Dzhokhar Tsarnaev, the young man partially responsible for a bombing that killed three people and wounded more than 200 others, was sentenced to death Friday by a federal jury. The decision brings an end to a saga that began on April 15, 2013, when Tsarnaev and his brother Tamerlan planted pressure cooker bombs at the Boston Marathon. The two were said to be driven by radical Islamic beliefs.
Tsarnaev will not likely be executed in the near future. Appeals will delay the sentence for years and federal executions are currently on hold while investigators evaluate the fatal solution used to put criminals to death. When he does meet his fate, he will become the first terrorist to be executed since 9/11.
In delivering the decision, the jury rejected defense claims that Tsarnaev was remorseful for his actions on that bloody day. Despite the testimony of Sister Helen Prejean, a prominent opponent of the death penalty who inspired the 1995 movie Dead Man Walking, jurors decided that Tsarnaev deserved the death penalty for his part in the deadly plot. Also rejected was the defense’s strategy of blaming older brother Tamerlan for leading Dzhokhar down a radical path.
“Today the jury has spoken. Dzhokhar Tsarnaev will pay for his crimes with his life,” said U.S. Attorney Carmen Ortiz.
Given the setting – liberal, anti-death penalty Massachusetts – some were surprised that the jury decided on sending Tsarnaev to his death. Critics argue that such a decision merely makes a martyr out of the former college students, strengthening the resolve of Islamic fundamentalists who wish to follow his example. On the other hand, even those with serious reservations about the death penalty have admitted that if anyone deserves it, he does.
It’s not necessarily good form to celebrate the taking of any human life, but Tsarnaev more than earned his ultimate fate. Anyone who can look at the innocent face of child victim Martin Richard and still weep for Tsarnaev is cut from a different cloth than this commentator. Then again, judging by the uproar over the “torture report” last year, America isn’t lacking for people who feel sorry for terrorists.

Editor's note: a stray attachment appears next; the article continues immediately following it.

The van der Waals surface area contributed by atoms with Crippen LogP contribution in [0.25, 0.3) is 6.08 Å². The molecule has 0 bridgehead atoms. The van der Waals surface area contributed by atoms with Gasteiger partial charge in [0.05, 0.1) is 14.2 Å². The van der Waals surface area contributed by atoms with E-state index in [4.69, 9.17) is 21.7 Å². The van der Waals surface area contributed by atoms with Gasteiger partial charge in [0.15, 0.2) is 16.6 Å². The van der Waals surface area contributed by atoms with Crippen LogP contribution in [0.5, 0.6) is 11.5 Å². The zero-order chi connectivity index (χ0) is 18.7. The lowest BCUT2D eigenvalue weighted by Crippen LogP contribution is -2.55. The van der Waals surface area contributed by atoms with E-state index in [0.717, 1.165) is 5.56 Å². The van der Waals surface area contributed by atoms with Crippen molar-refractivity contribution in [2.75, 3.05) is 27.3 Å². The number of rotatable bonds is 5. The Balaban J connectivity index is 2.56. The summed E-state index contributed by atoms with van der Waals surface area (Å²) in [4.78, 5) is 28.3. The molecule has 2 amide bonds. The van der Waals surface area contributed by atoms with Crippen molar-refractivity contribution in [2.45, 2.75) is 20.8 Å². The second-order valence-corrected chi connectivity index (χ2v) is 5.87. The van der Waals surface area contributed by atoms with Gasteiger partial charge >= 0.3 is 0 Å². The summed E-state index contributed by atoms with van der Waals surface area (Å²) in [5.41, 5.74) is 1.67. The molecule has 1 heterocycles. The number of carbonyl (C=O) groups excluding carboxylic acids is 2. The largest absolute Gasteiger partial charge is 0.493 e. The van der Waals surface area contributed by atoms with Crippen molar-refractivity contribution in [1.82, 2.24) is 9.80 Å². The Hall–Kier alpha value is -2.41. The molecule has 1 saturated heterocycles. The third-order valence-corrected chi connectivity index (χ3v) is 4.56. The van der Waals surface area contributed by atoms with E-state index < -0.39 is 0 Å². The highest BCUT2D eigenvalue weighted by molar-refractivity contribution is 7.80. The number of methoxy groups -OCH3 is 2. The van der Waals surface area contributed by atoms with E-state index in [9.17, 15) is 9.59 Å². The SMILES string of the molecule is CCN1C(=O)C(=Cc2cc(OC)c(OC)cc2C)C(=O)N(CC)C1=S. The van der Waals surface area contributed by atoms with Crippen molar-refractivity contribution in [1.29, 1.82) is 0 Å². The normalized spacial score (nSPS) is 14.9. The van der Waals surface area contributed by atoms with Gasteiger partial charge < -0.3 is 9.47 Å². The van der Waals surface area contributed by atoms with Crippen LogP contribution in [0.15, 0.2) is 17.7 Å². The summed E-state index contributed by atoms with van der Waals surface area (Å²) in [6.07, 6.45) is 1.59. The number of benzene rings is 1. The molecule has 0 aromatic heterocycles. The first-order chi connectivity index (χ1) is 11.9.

Opponents of the death penalty argue that it’s not a proven deterrent against crime. That may be true – the statistics seem to bear this argument out – but the question is whether or not it needs to be. Is it not enough that we rid the world of savages who believe that mass murder is the answer to their problems with society? Why should a scumbag like Tsarnaev get to live a long life when he stole that right from little Martin Richard? Even if that life was to be lived in a maximum-security prison, it’s more than he deserves.
To the jurors who made this brave decision, I say well done. To the men and women who have suffered and died because of this man’s actions, I save all my grief for you. And to Tsarnaev, I say so long. The world will be just a little bit better once you’ve moved on to your eternal reward. I can only hope it’s a hot one.